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[perl #123898] [PATCH] Modernize the second part of perldsc.pod.

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From:
Shlomi Fish via RT
Date:
February 25, 2015 09:28
Subject:
[perl #123898] [PATCH] Modernize the second part of perldsc.pod.
Message ID:
rt-4.0.18-10549-1424856474-1837.123898-15-0@perl.org
Hi Aristotle and James,

sorry for the late reply.

On Sat Feb 21 14:34:24 2015, aristotle wrote:
> * James E Keenan via RT <perlbug-followup@perl.org> [2015-02-21 21:00]:
> > #####
> >  # print the whole thing one at a time
> >  for $i ( 0 .. $#AoA ) {
> >      for $j ( 0 .. $#{ $AoA[$i] } ) {
> >          print "elt $i $j is $AoA[$i][$j]\n";
> >      }
> >  }
> > #####
> >
> > After your revision, this section would read:
> > #####
> >  # print the whole thing one at a time
> >  for my $i ( 0 .. $#AoA ) {
> >      my $row = $AoA[$i];
> >      for my $j ( 0 .. $#{ $row } ) {
> >          print "elt $i $j is $row->[$j]\n";
> >      }
> >  }
> > #####
> >
> > The assignment to $row *does* mean that the lines in the inner loop
> > are easier to read. For training someone in Perl, that's perfectly
> > fine. But $row is, IMO, an example of what MJD long ago described as
> > a "synthetic variable" ripe for refactoring away. AFAICT, it does not
> > reduce the number of array element lookups we have to do subsequently.
> 
> Uh, every iteration of the inner loop is spared the lookup of $AoA[$i].
> 
> However, while I *would* perform this refactoring on real code, I find
> it a change for the worse in this instance in that it conceals the
> correspondence between the structure of the code and the data structure.
> 

I see - well, I'll wait for a consensus or veto here.

> For the same reason I dislike the corresponding change in the HoA and
> AoH blocks titled “print the whole thing with indices” near line 440 and
> line 550, respectively.
> 
> OTOH, with the correspondence illustrated, I don’t have a problem with
> e.g. the “print the whole thing one at a time” block from the respective
> same section pulling out the common subexpression.
> 
> > The other changes in this patch are, IMO, quite satisfactory.
> 
> Most are unobjectionable. There is one style change I strenuously object
> to, however. E.g.:
> 
>       # reading from file
>       # flintstones: lead=fred pal=barney wife=wilma pet=dino
>     + LINES:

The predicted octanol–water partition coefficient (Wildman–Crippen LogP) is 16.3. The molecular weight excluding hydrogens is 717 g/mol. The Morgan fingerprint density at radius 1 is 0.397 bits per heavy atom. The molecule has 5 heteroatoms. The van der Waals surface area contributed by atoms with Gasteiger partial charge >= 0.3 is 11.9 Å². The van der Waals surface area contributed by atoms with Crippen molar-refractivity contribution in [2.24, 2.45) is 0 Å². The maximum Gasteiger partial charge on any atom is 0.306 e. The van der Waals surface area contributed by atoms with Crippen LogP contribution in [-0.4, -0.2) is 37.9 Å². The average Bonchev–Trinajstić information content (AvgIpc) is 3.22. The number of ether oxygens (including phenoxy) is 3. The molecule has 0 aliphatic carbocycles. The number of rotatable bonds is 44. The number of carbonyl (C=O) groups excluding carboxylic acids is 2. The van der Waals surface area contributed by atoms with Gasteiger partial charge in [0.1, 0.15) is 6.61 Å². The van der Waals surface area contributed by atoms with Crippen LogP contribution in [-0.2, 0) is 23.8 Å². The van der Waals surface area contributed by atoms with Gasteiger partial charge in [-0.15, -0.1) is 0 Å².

>       while ( <> ) {
>     -     next unless s/^(.*?):\s*//;
>     +     next LINES unless s/^(.*?):\s*//;
> 
> (Repeat some two dozen times.)
> 
> I cannot find a single case where this helps comprehension. It just adds
> noise. Every single time.

I added the LINES label per the best practice of http://perl-begin.org/tutorials/bad-elements/#flow-stmts-without-labels (which also appears in the book Perl Best Practices). If there's a consensus or a veto that it shouldn't be added, then I'll remove it in the redone patch.

> 
> The added `my`s, OTOH, are all benign. But in two cases their addition
> is insufficiently deliberate. First is the “using temp vars” block near
> line 360, which is changed from
> 
>     for $i ( 1 .. 10 ) {
>         @tmp = somefunc($i);
>         $AoA[$i] = [ @tmp ];
>     }
> 
> to
> 
>     for my $i ( 1 .. 10 ) {
>         my @tmp = somefunc($i);
>         $AoA[$i] = [ @tmp ];
>     }
> 
> The added `my`s are fine, but consider the “after” version. If you have
> just declared @tmp inside the loop body to hold the return values of
> a function call, why then flatten it in an anonymous array constructor,
> which makes a copy of its contents? Just take a reference to it:
> 
>     for my $i ( 1 .. 10 ) {
>         my @tmp = somefunc($i);
>         $AoA[$i] = \@tmp;
>     }
> 

Code like that (= declaring a lexical aggregate variable and storing a reference to it in a container variable) is exactly what the text that I removed from the previous patchset to perldsc.pod warned against doing (and I thought such a warning was no longer necessary in this day and age). So what is the verdict regarding doing it?




---
via perlbug:  queue: perl5 status: open
https://rt.perl.org/Ticket/Display.html?id=123898

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